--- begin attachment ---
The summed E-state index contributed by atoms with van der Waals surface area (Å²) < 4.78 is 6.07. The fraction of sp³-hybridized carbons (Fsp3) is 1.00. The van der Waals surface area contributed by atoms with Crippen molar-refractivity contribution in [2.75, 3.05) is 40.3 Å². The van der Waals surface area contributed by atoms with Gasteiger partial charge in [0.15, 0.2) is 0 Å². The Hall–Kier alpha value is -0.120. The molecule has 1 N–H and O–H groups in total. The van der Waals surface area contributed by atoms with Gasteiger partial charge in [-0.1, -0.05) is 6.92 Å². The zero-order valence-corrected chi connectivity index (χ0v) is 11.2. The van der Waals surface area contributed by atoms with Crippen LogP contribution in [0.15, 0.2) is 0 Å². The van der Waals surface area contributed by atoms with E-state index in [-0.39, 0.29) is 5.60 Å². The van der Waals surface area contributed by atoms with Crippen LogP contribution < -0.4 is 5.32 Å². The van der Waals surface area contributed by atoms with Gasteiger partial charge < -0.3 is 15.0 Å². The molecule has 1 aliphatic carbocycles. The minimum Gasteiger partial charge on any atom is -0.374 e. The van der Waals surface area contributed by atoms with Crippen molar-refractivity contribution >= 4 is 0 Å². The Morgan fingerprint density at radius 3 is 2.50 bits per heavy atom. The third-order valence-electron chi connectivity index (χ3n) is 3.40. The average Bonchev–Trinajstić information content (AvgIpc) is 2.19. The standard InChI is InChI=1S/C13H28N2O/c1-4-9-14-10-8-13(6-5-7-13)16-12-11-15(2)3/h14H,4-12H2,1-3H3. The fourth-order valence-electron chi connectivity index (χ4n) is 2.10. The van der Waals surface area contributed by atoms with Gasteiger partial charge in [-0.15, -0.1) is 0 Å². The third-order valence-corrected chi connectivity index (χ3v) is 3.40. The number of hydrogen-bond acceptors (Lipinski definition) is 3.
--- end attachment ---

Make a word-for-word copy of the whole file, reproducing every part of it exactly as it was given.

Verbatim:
The summed E-state index contributed by atoms with van der Waals surface area (Å²) < 4.78 is 6.07. The fraction of sp³-hybridized carbons (Fsp3) is 1.00. The van der Waals surface area contributed by atoms with Crippen molar-refractivity contribution in [2.75, 3.05) is 40.3 Å². The van der Waals surface area contributed by atoms with Gasteiger partial charge in [0.15, 0.2) is 0 Å². The Hall–Kier alpha value is -0.120. The molecule has 1 N–H and O–H groups in total. The van der Waals surface area contributed by atoms with Gasteiger partial charge in [-0.1, -0.05) is 6.92 Å². The zero-order valence-corrected chi connectivity index (χ0v) is 11.2. The van der Waals surface area contributed by atoms with Crippen LogP contribution in [0.15, 0.2) is 0 Å². The van der Waals surface area contributed by atoms with E-state index in [-0.39, 0.29) is 5.60 Å². The van der Waals surface area contributed by atoms with Crippen LogP contribution < -0.4 is 5.32 Å². The van der Waals surface area contributed by atoms with Gasteiger partial charge < -0.3 is 15.0 Å². The molecule has 1 aliphatic carbocycles. The minimum Gasteiger partial charge on any atom is -0.374 e. The van der Waals surface area contributed by atoms with Crippen molar-refractivity contribution >= 4 is 0 Å². The Morgan fingerprint density at radius 3 is 2.50 bits per heavy atom. The third-order valence-electron chi connectivity index (χ3n) is 3.40. The average Bonchev–Trinajstić information content (AvgIpc) is 2.19. The standard InChI is InChI=1S/C13H28N2O/c1-4-9-14-10-8-13(6-5-7-13)16-12-11-15(2)3/h14H,4-12H2,1-3H3. The fourth-order valence-electron chi connectivity index (χ4n) is 2.10. The van der Waals surface area contributed by atoms with Gasteiger partial charge in [-0.15, -0.1) is 0 Å². The third-order valence-corrected chi connectivity index (χ3v) is 3.40. The number of hydrogen-bond acceptors (Lipinski definition) is 3.